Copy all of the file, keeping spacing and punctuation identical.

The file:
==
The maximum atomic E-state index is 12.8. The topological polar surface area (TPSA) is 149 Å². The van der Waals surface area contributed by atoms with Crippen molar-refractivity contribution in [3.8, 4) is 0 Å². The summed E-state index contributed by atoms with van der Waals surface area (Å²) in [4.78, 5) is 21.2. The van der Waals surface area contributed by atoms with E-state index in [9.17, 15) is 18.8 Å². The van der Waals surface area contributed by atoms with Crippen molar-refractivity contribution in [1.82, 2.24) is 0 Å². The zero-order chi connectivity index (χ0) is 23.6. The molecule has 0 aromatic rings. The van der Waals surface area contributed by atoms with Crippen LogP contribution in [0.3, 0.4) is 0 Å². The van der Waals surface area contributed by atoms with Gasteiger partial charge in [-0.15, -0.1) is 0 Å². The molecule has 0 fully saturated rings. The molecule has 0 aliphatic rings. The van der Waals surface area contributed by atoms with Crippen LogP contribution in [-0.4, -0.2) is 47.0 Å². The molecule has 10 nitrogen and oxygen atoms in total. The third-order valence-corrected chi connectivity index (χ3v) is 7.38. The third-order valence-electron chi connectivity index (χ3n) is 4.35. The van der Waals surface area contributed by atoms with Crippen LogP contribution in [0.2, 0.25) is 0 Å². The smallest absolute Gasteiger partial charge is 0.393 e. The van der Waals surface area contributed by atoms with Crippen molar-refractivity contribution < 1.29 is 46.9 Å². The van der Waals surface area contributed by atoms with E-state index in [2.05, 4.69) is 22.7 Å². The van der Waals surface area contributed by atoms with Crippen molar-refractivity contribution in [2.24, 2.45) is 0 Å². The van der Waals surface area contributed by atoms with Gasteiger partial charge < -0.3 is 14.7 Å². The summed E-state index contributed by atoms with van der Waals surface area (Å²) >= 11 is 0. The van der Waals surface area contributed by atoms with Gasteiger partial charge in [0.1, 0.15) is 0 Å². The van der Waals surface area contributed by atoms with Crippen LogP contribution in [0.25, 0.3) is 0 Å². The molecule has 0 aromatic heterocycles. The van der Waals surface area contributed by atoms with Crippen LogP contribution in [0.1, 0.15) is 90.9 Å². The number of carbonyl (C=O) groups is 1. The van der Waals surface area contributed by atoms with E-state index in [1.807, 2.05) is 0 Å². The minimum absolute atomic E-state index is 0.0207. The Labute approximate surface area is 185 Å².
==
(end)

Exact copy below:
The maximum atomic E-state index is 12.8. The topological polar surface area (TPSA) is 149 Å². The van der Waals surface area contributed by atoms with Crippen molar-refractivity contribution in [3.8, 4) is 0 Å². The summed E-state index contributed by atoms with van der Waals surface area (Å²) in [4.78, 5) is 21.2. The van der Waals surface area contributed by atoms with E-state index in [9.17, 15) is 18.8 Å². The van der Waals surface area contributed by atoms with Crippen molar-refractivity contribution in [1.82, 2.24) is 0 Å². The zero-order chi connectivity index (χ0) is 23.6. The molecule has 0 aromatic rings. The van der Waals surface area contributed by atoms with Crippen LogP contribution in [0.3, 0.4) is 0 Å². The van der Waals surface area contributed by atoms with Gasteiger partial charge in [-0.15, -0.1) is 0 Å². The molecule has 0 fully saturated rings. The molecule has 0 aliphatic rings. The van der Waals surface area contributed by atoms with Crippen LogP contribution in [-0.4, -0.2) is 47.0 Å². The molecule has 10 nitrogen and oxygen atoms in total. The third-order valence-corrected chi connectivity index (χ3v) is 7.38. The third-order valence-electron chi connectivity index (χ3n) is 4.35. The van der Waals surface area contributed by atoms with Crippen LogP contribution in [0.2, 0.25) is 0 Å². The smallest absolute Gasteiger partial charge is 0.393 e. The van der Waals surface area contributed by atoms with Crippen molar-refractivity contribution < 1.29 is 46.9 Å². The van der Waals surface area contributed by atoms with E-state index in [2.05, 4.69) is 22.7 Å². The van der Waals surface area contributed by atoms with Crippen molar-refractivity contribution in [2.24, 2.45) is 0 Å². The van der Waals surface area contributed by atoms with Gasteiger partial charge < -0.3 is 14.7 Å². The summed E-state index contributed by atoms with van der Waals surface area (Å²) >= 11 is 0. The van der Waals surface area contributed by atoms with Gasteiger partial charge in [0.1, 0.15) is 0 Å². The van der Waals surface area contributed by atoms with Crippen LogP contribution in [0.25, 0.3) is 0 Å². The molecule has 0 aromatic heterocycles. The van der Waals surface area contributed by atoms with Crippen LogP contribution in [0.1, 0.15) is 90.9 Å². The number of carbonyl (C=O) groups is 1. The van der Waals surface area contributed by atoms with E-state index in [1.807, 2.05) is 0 Å². The minimum absolute atomic E-state index is 0.0207. The Labute approximate surface area is 185 Å².